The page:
Cookies Policy

This site uses cookies. By continuing to browse the site you are agreeing to our use of cookies.

I accept this policy

Find out more here

Dominance among female white-faced capuchin monkeys (Cebus capucinus): hierarchical linearity, nepotism, strength and stability

No metrics data to plot.
The attempt to load metrics for this article has failed.
The attempt to plot a graph for these metrics has failed.
The full text of this article is not currently available.

Brill’s MyBook program is exclusively available on BrillOnline Books and Journals. Students and scholars affiliated with an institution that has purchased a Brill E-Book on the BrillOnline platform automatically have access to the MyBook option for the title(s) acquired by the Library. Brill MyBook is a print-on-demand paperback copy which is sold at a favorably uniform low price.

Access this article

+ Tax (if applicable)
Add to Favorites
You must be logged in to use this functionality

image of Behaviour

Research on Old World primates provided the foundation for understanding competitive strategies resulting from social and ecological pressures. The neotropical primate, Cebus capucinus shares many social patterns with Old World cercopithecines (e.g., female philopatry, male dispersal), which may contribute to similar expression of competitive strategies. To clarify the nature of dominance patterns among female white-faced capuchins we examined hierarchical linearity, rank acquisition, matrilineal rank inheritance, hierarchical strength and stability. We collected focal data on 22 adult females (2008) and long-term dominance data (1986–2008) on 33 adult females in Sector Santa Rosa, Costa Rica. Females displayed linear hierarchies based on the direction of dyadic submission. At sexual maturity females quickly acquired rank positions beneath their mother and older sisters. Hierarchies were considered strong based on high proportions of food-related agonism, short latency to detection of hierarchies (21 h/female) and low directional inconsistency scores (<5%). Hierarchies were considered stable based on lack of tied submissive interactions (indicative of uncontested rank positions), low rates of rank change (0.510 changes/year), and long-term stability in matrilineal rank order. These findings enhance our understanding of capuchin social systems and how the competitive strategies of white-faced capuchins compare to those of Old World primates.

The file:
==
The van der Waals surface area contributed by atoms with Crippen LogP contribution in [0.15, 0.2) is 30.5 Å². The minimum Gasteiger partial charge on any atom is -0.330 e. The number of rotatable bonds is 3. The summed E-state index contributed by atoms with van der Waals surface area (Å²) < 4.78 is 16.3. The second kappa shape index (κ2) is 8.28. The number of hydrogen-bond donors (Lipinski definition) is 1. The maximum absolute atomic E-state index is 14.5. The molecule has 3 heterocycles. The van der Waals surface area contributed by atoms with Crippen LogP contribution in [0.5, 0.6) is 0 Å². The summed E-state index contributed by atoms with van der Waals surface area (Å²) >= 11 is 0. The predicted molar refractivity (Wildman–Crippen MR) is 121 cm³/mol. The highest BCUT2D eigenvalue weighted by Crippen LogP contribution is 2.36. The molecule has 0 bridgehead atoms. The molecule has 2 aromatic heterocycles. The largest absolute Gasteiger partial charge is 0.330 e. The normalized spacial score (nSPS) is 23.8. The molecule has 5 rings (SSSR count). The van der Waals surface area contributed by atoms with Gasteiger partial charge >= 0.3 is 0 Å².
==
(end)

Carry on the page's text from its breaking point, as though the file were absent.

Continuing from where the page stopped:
Affiliations: 1: Department of Anthropology, University of Calgary, 2500 University Drive NW, Calgary, AB, Canada T2N 1N4; 2: Department of Anthropology, University of Calgary, 2500 University Drive NW, Calgary, AB, Canada T2N 1N4;, Email:


Full text loading...


Data & Media loading...

Article metrics loading...



Can't access your account?
  • Tools

  • Add to Favorites
  • Printable version
  • Email this page
  • Subscribe to ToC alert
  • Get permissions
  • Recommend to your library

    You must fill out fields marked with: *

    Librarian details
    Your details
    Why are you recommending this title?
    Select reason:
    Behaviour — Recommend this title to your library
  • Export citations
  • Key

  • Full access
  • Open Access
  • Partial/No accessInformation